ACS Raises Concerns about Alcohol Licensing Changes in Policing and Crime Bill

ACS (the Association of Convenience Stores) has responded to the Public Bill Committee’s call for evidence on the Policing and Crime Bill, raising concerns that a provision to no longer require alcohol licensing guidance to be scrutinised by Parliament could mean significant changes could be made to the guidance without any accountability.

The Bill proposes to remove the requirement to lay section 182 guidance in Parliament for approval. Section 182 guidance is a key document which informs licensing officers and licensees on how to interpret the Licensing Act including how to uphold Licensing Objectives.

In recent years, the Home Office has failed to hold formal consultation with industry representatives which has led to a number of significant changes including:

  • The addition of the Portman Group Code as a licensing condition.
  • Changing the requirement to establish the primary use of a forecourt to acquire an alcohol licence from just the point of application to at any point in time.
  • The addition of sections to help local authorities determine how to use alcohol related health date in relation to licensing decisions and reviews.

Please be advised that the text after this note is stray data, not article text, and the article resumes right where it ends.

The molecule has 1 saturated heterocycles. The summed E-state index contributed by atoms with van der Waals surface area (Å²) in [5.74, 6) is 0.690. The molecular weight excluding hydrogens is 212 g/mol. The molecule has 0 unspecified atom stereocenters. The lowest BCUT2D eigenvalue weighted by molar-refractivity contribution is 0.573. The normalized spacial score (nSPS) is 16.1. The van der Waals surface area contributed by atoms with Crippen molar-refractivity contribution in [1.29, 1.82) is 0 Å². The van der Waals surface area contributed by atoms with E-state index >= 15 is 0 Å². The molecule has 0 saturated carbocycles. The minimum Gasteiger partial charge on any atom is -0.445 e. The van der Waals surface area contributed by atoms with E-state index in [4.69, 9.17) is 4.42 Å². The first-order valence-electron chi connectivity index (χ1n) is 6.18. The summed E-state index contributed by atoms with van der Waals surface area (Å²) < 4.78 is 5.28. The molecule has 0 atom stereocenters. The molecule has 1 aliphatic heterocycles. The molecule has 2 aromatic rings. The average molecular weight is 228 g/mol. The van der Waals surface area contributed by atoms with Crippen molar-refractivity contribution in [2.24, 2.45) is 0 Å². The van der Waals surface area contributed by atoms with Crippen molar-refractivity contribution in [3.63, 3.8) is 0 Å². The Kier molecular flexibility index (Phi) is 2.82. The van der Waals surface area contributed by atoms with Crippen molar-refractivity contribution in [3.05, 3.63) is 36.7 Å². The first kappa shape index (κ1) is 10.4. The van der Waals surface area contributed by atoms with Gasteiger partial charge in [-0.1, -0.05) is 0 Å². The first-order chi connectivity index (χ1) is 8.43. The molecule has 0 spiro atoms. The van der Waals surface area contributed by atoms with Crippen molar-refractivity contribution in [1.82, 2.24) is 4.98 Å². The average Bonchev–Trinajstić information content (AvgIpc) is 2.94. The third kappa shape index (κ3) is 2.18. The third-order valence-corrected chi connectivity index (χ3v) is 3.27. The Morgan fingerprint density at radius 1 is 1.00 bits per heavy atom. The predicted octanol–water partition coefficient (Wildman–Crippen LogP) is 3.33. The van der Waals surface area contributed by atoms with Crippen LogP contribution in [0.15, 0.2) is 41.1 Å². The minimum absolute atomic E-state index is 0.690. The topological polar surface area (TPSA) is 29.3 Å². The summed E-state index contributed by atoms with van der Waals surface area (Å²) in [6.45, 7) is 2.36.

In ACS’ submission, ACS called on the Home Office to commit to formal consultation with representatives of the on and off trade on any changes to the guidance.

ACS chief executive James Lowman commented: “If changes to section 182 guidance are to be made without reference to parliament, then the Home Office must commit to consulting extensively with both the on-trade and the off trade to ensure that any changes do not have an adverse impact on licence holders.”

ACS also raised concerns in their submission on any Government plans to use the Policing and Crime Bill to put Cumulative Impact Policies on a statutory footing, after they announced the plans in the Modern Crime Prevention Strategy earlier this year.

Mr Lowman continued: “We continue to oppose the use of CIPs to reduce alcohol-related harm. Limiting the number of licensed premises in an area only deters new stores from opening instead of dealing with the existing problems. Local authorities should focus on the quality and compliance levels of the retailers in the market, not just the number of licensed premises.”

The full submission is available here.

This entry was posted by Chris on Fri, 15/04/2016 - 16:06